Turkish Kurdish people hold pictures of their relatives who were killed in clashes between Kurdistan Workers' Party (PKK) guerrillas and Turkish security forces
Turkish Kurdish people hold pictures of their relatives who were killed in clashes between Kurdistan Workers' Party (PKK) guerrillas and Turkish security forces (Reuters)

It took little more than two weeks, a dozen bulldozers and 130,000 tear gas canisters to smash Turkish Prime Minister Recep Tayyip Erdogan's hard-earned international reputation.

The Gezi Park demonstrations, which mushroomed into nationwide protests against Erdogan's authoritarian style, have also cast a long shadow over the relationship between Turkey and the EU, with membership talks postponed until October this year.

However, the Turkish-Kurdish peace process seems to has survived intact despite the demonstrations - and the Turkish police's harsh reaction to them.

"Despite the obstacles I am determined to advance this process and I believe that we will be successful," said jailed Kurdish leader Abdullah Ocalan.

Unknowingly and, perhaps, unwillingly, the ongoing civil turmoil has indeed promoted the peace process by enhancing popular demand for a new democratic constitution - one of the Kurds' first requests.

For the first time in the history of the Republic, Turkish nationalists found themselves peacefully protesting alongside Kurds in the name of democracy and civil rights.

The calm behind the storm

Erdogan's harsh rhetoric towards protesters has inflamed Kurdish spirits with blunt and provocative statements.

"How could you accept seeing the pictures of [father of modern Turkey Mustafa Kemal] Ataturk and a terrorist leader [Ocalan] sitting one next to each other?'", the prime minister asked the huge crowd gathered in Kazlicesme on 16 June.

However, the Kurdish minority reacted calmly to provocations to avoid altering the fragile balance of the peace process.

"How can we continue the negotiations with a prime minister that keeps calling us terrorists?" asked Selahattin Demirtas, co-chair of the pro-Kurdish Peace and Democracy Party (Bdp)

While clashes between police and protesters have continued in the streets of Istanbul, the withdrawal of Kurdistan Workers Party or PKK militants from Turkish soil, which began last May, has slowly continued alongside the mountains of Iraq.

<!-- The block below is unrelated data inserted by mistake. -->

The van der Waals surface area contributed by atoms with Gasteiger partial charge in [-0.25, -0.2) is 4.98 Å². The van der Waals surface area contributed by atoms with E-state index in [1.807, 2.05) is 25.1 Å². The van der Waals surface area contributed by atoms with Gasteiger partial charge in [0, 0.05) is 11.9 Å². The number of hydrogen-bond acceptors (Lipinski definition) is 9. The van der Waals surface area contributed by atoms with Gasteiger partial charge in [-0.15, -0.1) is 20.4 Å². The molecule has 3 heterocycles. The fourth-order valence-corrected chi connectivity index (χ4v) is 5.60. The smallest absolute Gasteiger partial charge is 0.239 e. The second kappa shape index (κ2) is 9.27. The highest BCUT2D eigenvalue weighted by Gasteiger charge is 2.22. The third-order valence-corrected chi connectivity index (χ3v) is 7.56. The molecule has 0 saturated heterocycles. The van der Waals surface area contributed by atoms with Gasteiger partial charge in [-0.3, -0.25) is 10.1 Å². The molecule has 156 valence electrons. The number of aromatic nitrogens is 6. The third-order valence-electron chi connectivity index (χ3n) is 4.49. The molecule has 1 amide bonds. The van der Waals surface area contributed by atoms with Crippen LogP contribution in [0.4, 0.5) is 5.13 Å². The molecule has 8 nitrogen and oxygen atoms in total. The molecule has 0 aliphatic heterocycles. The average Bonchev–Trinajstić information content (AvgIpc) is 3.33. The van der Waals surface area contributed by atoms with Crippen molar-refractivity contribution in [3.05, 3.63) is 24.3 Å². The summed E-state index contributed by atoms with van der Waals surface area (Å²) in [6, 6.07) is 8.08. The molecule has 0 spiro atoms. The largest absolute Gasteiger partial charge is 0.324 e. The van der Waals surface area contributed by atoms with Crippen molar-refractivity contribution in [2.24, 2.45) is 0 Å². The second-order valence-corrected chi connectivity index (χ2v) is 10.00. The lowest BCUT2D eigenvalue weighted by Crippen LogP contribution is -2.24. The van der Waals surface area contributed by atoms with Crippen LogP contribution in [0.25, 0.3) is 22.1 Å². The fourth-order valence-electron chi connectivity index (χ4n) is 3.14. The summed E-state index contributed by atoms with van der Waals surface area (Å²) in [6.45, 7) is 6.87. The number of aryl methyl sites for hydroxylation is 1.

"At the moment we have moved into the second stage", said Ocalan, referring to the legislative phase in which, according to the negotiations, Kurdish demands ought to be included in the constitution.

While there is broad popular consent to revise the charter in order to strengthen civil rights and democracy, the prime minister may have dropped his ambitious dream of adopting a presidential system before 2014's elections. The support of Kurdish deputies is crucial to revise the charter but, after the disastrous events of Taksim Square, it may no longer be certain.

"No peace without democracy"

It is unlikely that Erdogan will be able to put the Gezi Park crisis behind him without scars.

"There will not be peace without democracy", warned Bdp member Gültan Kışanak.

After the rampant abuses of power, the restriction of civil liberties and press freedom during the Gezi Park protests, the Kurdish minority is determined - now more than ever - not to step back on its constitutional demands.

"Taksim protests are a call for democracy", stated Kurdish politician Baskin Oran. "It's the same call Kurds have been making for years". Thus he believes it is vital to "act now and do it quickly", as the whole country's voice will not be left unheard.

The day after the protests, a Bdp delegation submitted a 25-item proposal package, ranging from the reduction of the election threshold to the changes to be made to the Terrorism Law and the Turkish Penal Code.

Both protesters and Kurdish negotiators have patiently sowed the seeds for the country's democratisation. It is now up to the Government to follow the uneasy road towards peace and not to lose what has been achieved up to now.

Emanuela Pergolizzi is an expert in Turkish affairs. She has published an essay entitled "AKP foreign policy: a 'neo' or 'post' Ottoman recap?". From 2013 she covered the peace process between the Turkish government and Kurdish jailed leader Abdullah Ocalan. She writes for Osservatorio Iraq andResetdoc.